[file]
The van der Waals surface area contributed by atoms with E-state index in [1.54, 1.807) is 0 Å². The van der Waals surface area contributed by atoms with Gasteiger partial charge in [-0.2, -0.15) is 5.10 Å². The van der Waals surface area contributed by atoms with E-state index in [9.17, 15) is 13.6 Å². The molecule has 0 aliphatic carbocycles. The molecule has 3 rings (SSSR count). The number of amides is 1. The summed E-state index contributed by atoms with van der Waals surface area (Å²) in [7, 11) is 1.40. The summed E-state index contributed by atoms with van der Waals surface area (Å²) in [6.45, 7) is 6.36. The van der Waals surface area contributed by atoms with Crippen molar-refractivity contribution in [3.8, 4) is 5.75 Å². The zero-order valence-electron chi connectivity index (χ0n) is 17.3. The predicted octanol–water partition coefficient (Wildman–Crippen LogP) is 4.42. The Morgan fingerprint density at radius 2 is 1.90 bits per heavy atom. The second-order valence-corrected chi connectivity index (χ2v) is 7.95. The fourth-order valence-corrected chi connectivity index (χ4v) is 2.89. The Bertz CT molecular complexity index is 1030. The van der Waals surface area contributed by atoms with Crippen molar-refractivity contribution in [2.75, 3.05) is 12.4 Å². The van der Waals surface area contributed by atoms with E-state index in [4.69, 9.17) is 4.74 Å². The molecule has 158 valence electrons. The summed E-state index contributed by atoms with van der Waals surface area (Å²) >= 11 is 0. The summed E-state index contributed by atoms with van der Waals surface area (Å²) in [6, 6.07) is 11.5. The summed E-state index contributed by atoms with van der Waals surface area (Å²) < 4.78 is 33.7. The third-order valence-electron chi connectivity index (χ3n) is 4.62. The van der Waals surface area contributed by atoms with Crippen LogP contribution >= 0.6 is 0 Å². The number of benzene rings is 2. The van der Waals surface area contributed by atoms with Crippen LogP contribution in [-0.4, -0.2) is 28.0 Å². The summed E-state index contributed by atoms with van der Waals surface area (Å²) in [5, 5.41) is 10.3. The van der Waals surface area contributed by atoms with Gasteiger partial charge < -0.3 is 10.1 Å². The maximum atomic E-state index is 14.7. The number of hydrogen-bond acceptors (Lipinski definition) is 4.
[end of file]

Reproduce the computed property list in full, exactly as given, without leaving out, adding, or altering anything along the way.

The van der Waals surface area contributed by atoms with E-state index in [1.54, 1.807) is 0 Å². The van der Waals surface area contributed by atoms with Gasteiger partial charge in [-0.2, -0.15) is 5.10 Å². The van der Waals surface area contributed by atoms with E-state index in [9.17, 15) is 13.6 Å². The molecule has 0 aliphatic carbocycles. The molecule has 3 rings (SSSR count). The number of amides is 1. The summed E-state index contributed by atoms with van der Waals surface area (Å²) in [7, 11) is 1.40. The summed E-state index contributed by atoms with van der Waals surface area (Å²) in [6.45, 7) is 6.36. The van der Waals surface area contributed by atoms with Crippen molar-refractivity contribution in [3.8, 4) is 5.75 Å². The zero-order valence-electron chi connectivity index (χ0n) is 17.3. The predicted octanol–water partition coefficient (Wildman–Crippen LogP) is 4.42. The Morgan fingerprint density at radius 2 is 1.90 bits per heavy atom. The second-order valence-corrected chi connectivity index (χ2v) is 7.95. The fourth-order valence-corrected chi connectivity index (χ4v) is 2.89. The Bertz CT molecular complexity index is 1030. The van der Waals surface area contributed by atoms with Crippen molar-refractivity contribution in [2.75, 3.05) is 12.4 Å². The van der Waals surface area contributed by atoms with E-state index in [4.69, 9.17) is 4.74 Å². The molecule has 158 valence electrons. The summed E-state index contributed by atoms with van der Waals surface area (Å²) >= 11 is 0. The summed E-state index contributed by atoms with van der Waals surface area (Å²) in [6, 6.07) is 11.5. The summed E-state index contributed by atoms with van der Waals surface area (Å²) < 4.78 is 33.7. The third-order valence-electron chi connectivity index (χ3n) is 4.62. The van der Waals surface area contributed by atoms with Crippen LogP contribution >= 0.6 is 0 Å². The number of benzene rings is 2. The van der Waals surface area contributed by atoms with Crippen LogP contribution in [-0.4, -0.2) is 28.0 Å². The summed E-state index contributed by atoms with van der Waals surface area (Å²) in [5, 5.41) is 10.3. The van der Waals surface area contributed by atoms with Gasteiger partial charge < -0.3 is 10.1 Å². The maximum atomic E-state index is 14.7. The number of hydrogen-bond acceptors (Lipinski definition) is 4.